Thursday, July 9, 2015

July 9, 1861 - Feeble old Winfield Scott commands Union forces

Our Man in Charleston: Britain's Secret Agent in the Civil War South will be published July 21. As it happens, that is also the 154th anniversary of the Battle of Bull Run or, if you will, First Manassas. While Consul Bunch in Charleston began laying the groundwork for secret talks with the Confederate government to ensure British and French maritime rights as neutrals in the conflict, his friend William Howard Russell, the great war correspondent for the Times of London, was in Washington D.C. examining preparations for the battle everyone knew would be coming soon in northern Virginia.

July 9th. ... A swarm of newspaper correspondents has settled down upon Washington, and great are the glorifications of the hightoned paymasters, gallant doctors, and subalterns accomplished in the art of war, who furnish minute items to my American brethren, and provide the yeast which overflows in many columns ; but the Government experience the inconvenience of the smallest movements being chronicled for the use of the enemy, who, by putting one thing and another together, are no doubt enabled to collect much valuable information. Every preparation is being made to put the arrny on a war footing, to provide them with shoes, ammunition wagons, and horses.

I had the honor of dining with General Scott, who has moved to new quarters, near the War Department, and met General Fremont, who is designated, according to rumor, to take command of an important district in the West, and to clear the right bank of the Mississippi and the course of the Missouri. "The Pathfinder" is a strong Republican and Abolitionist, whom the Germans delight to honor, a man with a dreamy, deep blue eye, a gentlemanly address, pleasant features, and an active frame, but without the smallest external indication of extraordinary vigor, intelligence, or ability ; if he has military genius, it must come by intuition, for assuredly he has no professional acquirements or experience. Two or three  members of Congress, and the General's staff, and Mr. Bigelow, completed the company. The General has become visibly weaker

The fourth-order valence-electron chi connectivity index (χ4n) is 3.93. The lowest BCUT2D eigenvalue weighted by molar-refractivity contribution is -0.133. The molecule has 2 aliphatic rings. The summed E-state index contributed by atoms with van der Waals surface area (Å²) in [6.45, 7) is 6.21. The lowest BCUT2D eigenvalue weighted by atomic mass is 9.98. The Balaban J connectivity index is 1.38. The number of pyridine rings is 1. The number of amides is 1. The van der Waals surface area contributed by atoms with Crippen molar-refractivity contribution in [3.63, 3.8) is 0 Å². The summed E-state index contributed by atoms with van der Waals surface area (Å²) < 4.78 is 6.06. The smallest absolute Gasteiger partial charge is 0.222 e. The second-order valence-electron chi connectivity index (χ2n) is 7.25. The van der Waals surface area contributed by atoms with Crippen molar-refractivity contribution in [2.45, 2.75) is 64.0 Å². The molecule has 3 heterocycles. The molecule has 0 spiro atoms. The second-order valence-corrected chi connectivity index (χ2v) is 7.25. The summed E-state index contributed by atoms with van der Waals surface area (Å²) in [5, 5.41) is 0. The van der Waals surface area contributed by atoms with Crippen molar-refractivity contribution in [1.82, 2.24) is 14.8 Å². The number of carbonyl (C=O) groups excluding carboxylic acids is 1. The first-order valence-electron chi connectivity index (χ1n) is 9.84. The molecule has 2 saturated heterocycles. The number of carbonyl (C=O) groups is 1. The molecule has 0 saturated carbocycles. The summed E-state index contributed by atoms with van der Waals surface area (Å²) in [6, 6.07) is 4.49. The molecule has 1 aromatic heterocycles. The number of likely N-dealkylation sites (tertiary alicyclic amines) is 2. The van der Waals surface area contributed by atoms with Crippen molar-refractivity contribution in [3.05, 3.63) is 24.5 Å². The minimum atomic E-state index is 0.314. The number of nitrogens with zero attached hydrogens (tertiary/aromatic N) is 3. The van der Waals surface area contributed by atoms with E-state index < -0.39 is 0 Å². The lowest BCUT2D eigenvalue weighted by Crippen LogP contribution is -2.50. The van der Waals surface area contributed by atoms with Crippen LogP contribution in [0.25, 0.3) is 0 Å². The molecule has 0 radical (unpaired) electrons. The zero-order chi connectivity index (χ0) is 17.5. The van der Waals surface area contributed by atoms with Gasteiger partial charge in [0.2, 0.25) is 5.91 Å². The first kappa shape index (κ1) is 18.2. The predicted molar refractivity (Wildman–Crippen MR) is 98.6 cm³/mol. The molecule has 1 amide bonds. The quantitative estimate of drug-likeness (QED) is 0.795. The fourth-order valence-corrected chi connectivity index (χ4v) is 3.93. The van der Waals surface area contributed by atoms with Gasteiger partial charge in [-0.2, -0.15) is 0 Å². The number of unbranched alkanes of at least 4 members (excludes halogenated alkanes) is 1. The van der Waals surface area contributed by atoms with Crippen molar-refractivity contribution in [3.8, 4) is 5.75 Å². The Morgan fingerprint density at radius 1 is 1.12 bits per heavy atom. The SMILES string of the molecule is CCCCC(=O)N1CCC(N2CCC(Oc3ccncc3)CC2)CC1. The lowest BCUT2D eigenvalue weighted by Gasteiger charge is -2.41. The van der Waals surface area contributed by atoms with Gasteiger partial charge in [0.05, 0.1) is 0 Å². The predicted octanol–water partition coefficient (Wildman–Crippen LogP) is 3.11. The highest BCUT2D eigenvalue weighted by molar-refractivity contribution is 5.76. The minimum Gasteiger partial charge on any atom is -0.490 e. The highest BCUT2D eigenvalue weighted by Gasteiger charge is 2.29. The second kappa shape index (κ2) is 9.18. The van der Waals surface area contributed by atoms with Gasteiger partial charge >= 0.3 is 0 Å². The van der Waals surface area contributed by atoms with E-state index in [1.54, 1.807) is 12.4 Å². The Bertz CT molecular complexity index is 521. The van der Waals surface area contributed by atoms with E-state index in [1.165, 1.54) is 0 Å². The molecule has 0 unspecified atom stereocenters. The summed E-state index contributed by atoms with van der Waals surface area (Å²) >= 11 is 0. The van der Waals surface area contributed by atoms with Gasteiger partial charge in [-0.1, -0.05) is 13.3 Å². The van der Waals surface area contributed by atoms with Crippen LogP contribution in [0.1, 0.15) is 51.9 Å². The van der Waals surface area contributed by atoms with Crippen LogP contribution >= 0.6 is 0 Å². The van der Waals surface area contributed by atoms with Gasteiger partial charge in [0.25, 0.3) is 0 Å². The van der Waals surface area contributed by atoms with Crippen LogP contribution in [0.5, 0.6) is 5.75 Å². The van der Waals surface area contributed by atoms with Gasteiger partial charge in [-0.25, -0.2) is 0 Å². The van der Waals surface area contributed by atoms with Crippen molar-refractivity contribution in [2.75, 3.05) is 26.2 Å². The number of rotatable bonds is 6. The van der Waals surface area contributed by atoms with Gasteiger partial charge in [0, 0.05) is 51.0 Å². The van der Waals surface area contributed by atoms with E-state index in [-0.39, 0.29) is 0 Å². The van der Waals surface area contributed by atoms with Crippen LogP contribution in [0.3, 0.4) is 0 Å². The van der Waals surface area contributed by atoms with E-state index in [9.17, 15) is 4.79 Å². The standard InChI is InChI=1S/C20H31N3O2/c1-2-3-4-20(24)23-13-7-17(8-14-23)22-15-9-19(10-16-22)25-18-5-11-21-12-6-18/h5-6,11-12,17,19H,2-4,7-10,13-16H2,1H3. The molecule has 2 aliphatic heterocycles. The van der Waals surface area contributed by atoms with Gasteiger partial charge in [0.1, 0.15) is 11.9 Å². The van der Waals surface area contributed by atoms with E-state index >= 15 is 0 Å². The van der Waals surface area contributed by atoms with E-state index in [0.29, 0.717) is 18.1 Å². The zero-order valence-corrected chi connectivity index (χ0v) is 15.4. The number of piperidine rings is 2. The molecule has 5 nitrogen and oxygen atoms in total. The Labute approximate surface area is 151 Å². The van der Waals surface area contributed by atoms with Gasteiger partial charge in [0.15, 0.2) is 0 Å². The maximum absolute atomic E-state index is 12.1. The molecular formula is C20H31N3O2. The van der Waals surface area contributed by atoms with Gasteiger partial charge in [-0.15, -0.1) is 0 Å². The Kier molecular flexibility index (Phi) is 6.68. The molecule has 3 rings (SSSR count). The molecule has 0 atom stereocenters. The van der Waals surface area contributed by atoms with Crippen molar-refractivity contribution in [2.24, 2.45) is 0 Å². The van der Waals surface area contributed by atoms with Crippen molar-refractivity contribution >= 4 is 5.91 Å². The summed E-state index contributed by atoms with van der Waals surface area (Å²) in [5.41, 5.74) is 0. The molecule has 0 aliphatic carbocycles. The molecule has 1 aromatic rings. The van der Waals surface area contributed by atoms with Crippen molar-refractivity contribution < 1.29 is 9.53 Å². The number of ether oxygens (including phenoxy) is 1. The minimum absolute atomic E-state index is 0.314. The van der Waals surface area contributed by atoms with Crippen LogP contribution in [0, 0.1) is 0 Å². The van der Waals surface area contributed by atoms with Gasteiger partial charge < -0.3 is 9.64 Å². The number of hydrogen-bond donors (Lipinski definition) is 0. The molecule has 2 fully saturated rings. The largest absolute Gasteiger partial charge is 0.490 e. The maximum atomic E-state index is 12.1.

The General regarded the situation with much more apprehension than the politicians.

since I first saw him. He walks down to his office, close at hand, with difficulty ; returns a short time before dinner, and reposes ; and when he has dismissed his guests at an early hour, or even before he does so, stretches himself on his bed, and then before midnight rouses himself to look at despatches or to transact any necessary business. In case of an action it is his intention to proceed to the field in a light carriage, which is always ready for the purpose, with horses and driver ; nor is he unprepared with precedents of great military commanders who have successfully conducted engagements under similar circumstances. 

Although the discussion of military questions and of politics was eschewed, incidental allusions were made to matters going on around us, and I thought I could perceive that the General regarded the situation with much more apprehension than the politicians, and that his influence extended itself to the views of his staff. General Fremont's tone was much more confident. Nothing has become known respecting the nature of Mr. Davis's communication to President Lincoln, but the fact of his sending it at all is looked upon as a piece of monstrous impertinence. 

The General is annoyed and distressed by the plundering propensities of the Federal troops, who have been committing terrible depredations on the people of Virginia. It is not to be supposed, however, that the Germans, who have entered upon this campaign as mercenaries, will desist from so profitable and interesting a pursuit as the detection of Secesh sentiments, chickens, watches, horses, and dollars. I mentioned that I had seen some farm-houses completely sacked close to the aqueduct. The General merely said, "It is deplorable !" and raised up his hands as if in disgust. General Fremont, however, said, "I suppose you are familiar with similar scenes in Europe. I hear the allies were not very particular with respect to private property in Russia," a remark which unfortunately could not be gainsaid. 

As I was leaving the General's quarters, Mr. Blair, accompanied by the President, who was looking more anxious than I had yet seen him, drove up, and passed through a crowd of soldiers, who had evidently been enjoying themselves. One of them called out, "Three cheers for General Scott," and I am not quite sure the President did not join him.

Illustration from "Harper's Weekly" courtesy The American Library in Paris

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